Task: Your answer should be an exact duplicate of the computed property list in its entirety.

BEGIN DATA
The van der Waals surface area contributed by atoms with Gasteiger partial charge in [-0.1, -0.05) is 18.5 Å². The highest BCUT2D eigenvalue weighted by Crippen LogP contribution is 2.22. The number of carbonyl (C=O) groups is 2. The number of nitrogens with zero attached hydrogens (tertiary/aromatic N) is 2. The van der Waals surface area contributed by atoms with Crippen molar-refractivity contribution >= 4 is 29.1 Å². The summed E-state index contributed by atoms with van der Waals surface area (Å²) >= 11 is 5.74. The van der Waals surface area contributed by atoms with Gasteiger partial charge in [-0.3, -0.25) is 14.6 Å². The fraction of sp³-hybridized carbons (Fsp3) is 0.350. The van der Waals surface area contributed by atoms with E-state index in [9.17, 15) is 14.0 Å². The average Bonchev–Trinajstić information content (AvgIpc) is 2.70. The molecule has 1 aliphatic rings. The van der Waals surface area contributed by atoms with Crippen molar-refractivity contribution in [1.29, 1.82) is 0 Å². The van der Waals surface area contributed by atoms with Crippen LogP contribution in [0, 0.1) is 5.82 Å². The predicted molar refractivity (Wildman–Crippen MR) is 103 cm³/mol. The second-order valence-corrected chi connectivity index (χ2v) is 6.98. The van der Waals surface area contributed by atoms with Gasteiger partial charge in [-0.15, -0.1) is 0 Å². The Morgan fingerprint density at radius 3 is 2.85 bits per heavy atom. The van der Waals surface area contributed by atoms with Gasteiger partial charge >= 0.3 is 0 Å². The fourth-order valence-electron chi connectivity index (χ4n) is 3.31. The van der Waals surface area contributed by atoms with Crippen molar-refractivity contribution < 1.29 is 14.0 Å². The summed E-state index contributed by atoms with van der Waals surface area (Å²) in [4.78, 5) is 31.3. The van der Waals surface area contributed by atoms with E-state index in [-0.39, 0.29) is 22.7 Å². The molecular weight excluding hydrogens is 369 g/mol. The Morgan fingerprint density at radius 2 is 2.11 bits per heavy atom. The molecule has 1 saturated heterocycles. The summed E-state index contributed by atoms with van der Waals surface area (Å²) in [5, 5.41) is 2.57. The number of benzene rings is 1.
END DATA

The van der Waals surface area contributed by atoms with Gasteiger partial charge in [-0.1, -0.05) is 18.5 Å². The highest BCUT2D eigenvalue weighted by Crippen LogP contribution is 2.22. The number of carbonyl (C=O) groups is 2. The number of nitrogens with zero attached hydrogens (tertiary/aromatic N) is 2. The van der Waals surface area contributed by atoms with Crippen molar-refractivity contribution >= 4 is 29.1 Å². The summed E-state index contributed by atoms with van der Waals surface area (Å²) >= 11 is 5.74. The van der Waals surface area contributed by atoms with Gasteiger partial charge in [-0.3, -0.25) is 14.6 Å². The fraction of sp³-hybridized carbons (Fsp3) is 0.350. The van der Waals surface area contributed by atoms with E-state index in [9.17, 15) is 14.0 Å². The average Bonchev–Trinajstić information content (AvgIpc) is 2.70. The molecule has 1 aliphatic rings. The van der Waals surface area contributed by atoms with Crippen molar-refractivity contribution in [1.29, 1.82) is 0 Å². The van der Waals surface area contributed by atoms with Crippen LogP contribution in [0, 0.1) is 5.82 Å². The predicted molar refractivity (Wildman–Crippen MR) is 103 cm³/mol. The second-order valence-corrected chi connectivity index (χ2v) is 6.98. The van der Waals surface area contributed by atoms with Gasteiger partial charge in [-0.15, -0.1) is 0 Å². The Morgan fingerprint density at radius 3 is 2.85 bits per heavy atom. The van der Waals surface area contributed by atoms with Gasteiger partial charge >= 0.3 is 0 Å². The fourth-order valence-electron chi connectivity index (χ4n) is 3.31. The van der Waals surface area contributed by atoms with Crippen molar-refractivity contribution < 1.29 is 14.0 Å². The summed E-state index contributed by atoms with van der Waals surface area (Å²) in [4.78, 5) is 31.3. The van der Waals surface area contributed by atoms with E-state index in [-0.39, 0.29) is 22.7 Å². The molecular weight excluding hydrogens is 369 g/mol. The Morgan fingerprint density at radius 2 is 2.11 bits per heavy atom. The molecule has 1 saturated heterocycles. The summed E-state index contributed by atoms with van der Waals surface area (Å²) in [5, 5.41) is 2.57. The number of benzene rings is 1.